by Staff Writer
Whether a quilt is spread over your bed, folded at the end of your bed, hanging over a quilt rack or just stacked in your armoire with other quilts and blankets, it is a piece of bedding to be used and treasured. Quilts offer luxurious comfort for sleeping, add visual warmth to a room, have a timeless appeal and charm and sometimes lend a vintage, historical feeling to your home and bedding. This quilt buying guide has been created to help you make informed choices as you shop for that special quilt for your home.
Quilt uses: Throughout history, quilts have been used for bedding, decoration, gifts and artistic expression. People have also made quilts to commemorate special occasions and to document social events. Probably the most favorite use of a quilt is as bedding.
Quilt characteristics: Quilts should not be confused with blankets or duvet covers, even though sometimes they are spoken of as such. A quilt is not a blanket, since blankets are woven. A quilt is not a duvet, which is a lightweight comforter that has a slipcover. Quilts are a covering for your bed consisting of fabric backing, a layer of soft batting and a top layer. These three layers are stitched or tied together. Quilting is stitching (often following the pattern of the design) that holds the layers together. The tying technique uses yarn or ribbon at spaced intervals to tie through the quilt's layers. In certain regions, tied quilts are called comfort quilts or lap quilts.
Quilt creation: Traditionally, quilts were pieced and sewn together by hand; however, modern quilting is also done using a sewing machine. If you are looking for a quilt which will stand up to time and use, be sure to purchase one that has even, quality stitching, whether it is done on a machine or by hand.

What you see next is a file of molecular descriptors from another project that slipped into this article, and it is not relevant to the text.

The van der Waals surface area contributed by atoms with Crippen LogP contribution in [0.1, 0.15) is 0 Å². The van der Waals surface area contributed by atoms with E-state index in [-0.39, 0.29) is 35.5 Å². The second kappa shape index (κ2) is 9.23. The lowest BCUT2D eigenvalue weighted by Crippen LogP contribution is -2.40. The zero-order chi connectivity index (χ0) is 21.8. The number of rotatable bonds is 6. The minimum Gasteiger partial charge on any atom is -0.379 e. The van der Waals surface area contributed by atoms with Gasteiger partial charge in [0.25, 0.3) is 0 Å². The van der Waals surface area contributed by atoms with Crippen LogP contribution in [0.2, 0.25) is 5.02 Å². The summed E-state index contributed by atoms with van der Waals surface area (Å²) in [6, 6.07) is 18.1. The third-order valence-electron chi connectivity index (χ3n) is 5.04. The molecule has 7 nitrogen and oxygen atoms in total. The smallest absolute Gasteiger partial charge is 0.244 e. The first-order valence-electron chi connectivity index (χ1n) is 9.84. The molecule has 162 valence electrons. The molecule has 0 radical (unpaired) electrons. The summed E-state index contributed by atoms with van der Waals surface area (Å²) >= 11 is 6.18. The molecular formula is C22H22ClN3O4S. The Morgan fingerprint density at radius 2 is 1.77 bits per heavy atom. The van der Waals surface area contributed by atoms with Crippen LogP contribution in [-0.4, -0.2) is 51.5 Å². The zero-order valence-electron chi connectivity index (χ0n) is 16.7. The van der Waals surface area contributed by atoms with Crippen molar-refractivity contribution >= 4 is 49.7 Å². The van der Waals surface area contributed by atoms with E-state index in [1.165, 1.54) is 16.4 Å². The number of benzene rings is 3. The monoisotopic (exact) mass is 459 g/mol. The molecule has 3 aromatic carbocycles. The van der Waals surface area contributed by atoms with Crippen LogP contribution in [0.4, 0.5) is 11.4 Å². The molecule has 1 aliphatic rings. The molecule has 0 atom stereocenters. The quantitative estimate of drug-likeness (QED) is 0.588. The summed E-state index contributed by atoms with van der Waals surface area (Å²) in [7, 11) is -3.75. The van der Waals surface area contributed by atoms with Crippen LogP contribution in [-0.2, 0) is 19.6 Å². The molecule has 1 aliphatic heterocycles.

Quilt care: Quilts are meant to be used. If you prefer to look at your quilts rather than use them, drape them on a quilt rack or put them over a seldom-used chair back. Even hanging them on a wall will keep them safe, as long as you keep them away from direct sunlight. Even though quilts should be enjoyed, washing can be the biggest reason for wear and tear. Most quilts are machine washable, which means they are easier to care for than down comforters or wool blankets. However, there is no need to wash a quilt frequently. Quilts can be washed just once a year, or even less often, unless used on a child's bed. Instead, just freshen up your quilt: toss it in the clothes dryer with softener sheets and a few tennis balls to fluff it up. With this method, a quilt will last even longer. If you must wash, be sure to use a mild soap and the "gentle" setting on your machine. Check the manufacturer's instructions on your quilt before deciding to wash it or have it professionally dry cleaned.
Some quilts are thicker than others, so you will probably want to have a variety to change with the seasons. A heavy patchwork quilt is warm and comforting in the winter; a lightweight quilt in the summer provides just enough layering to keep you warm during the night. Look for a quilt with medium warmth for spring and fall.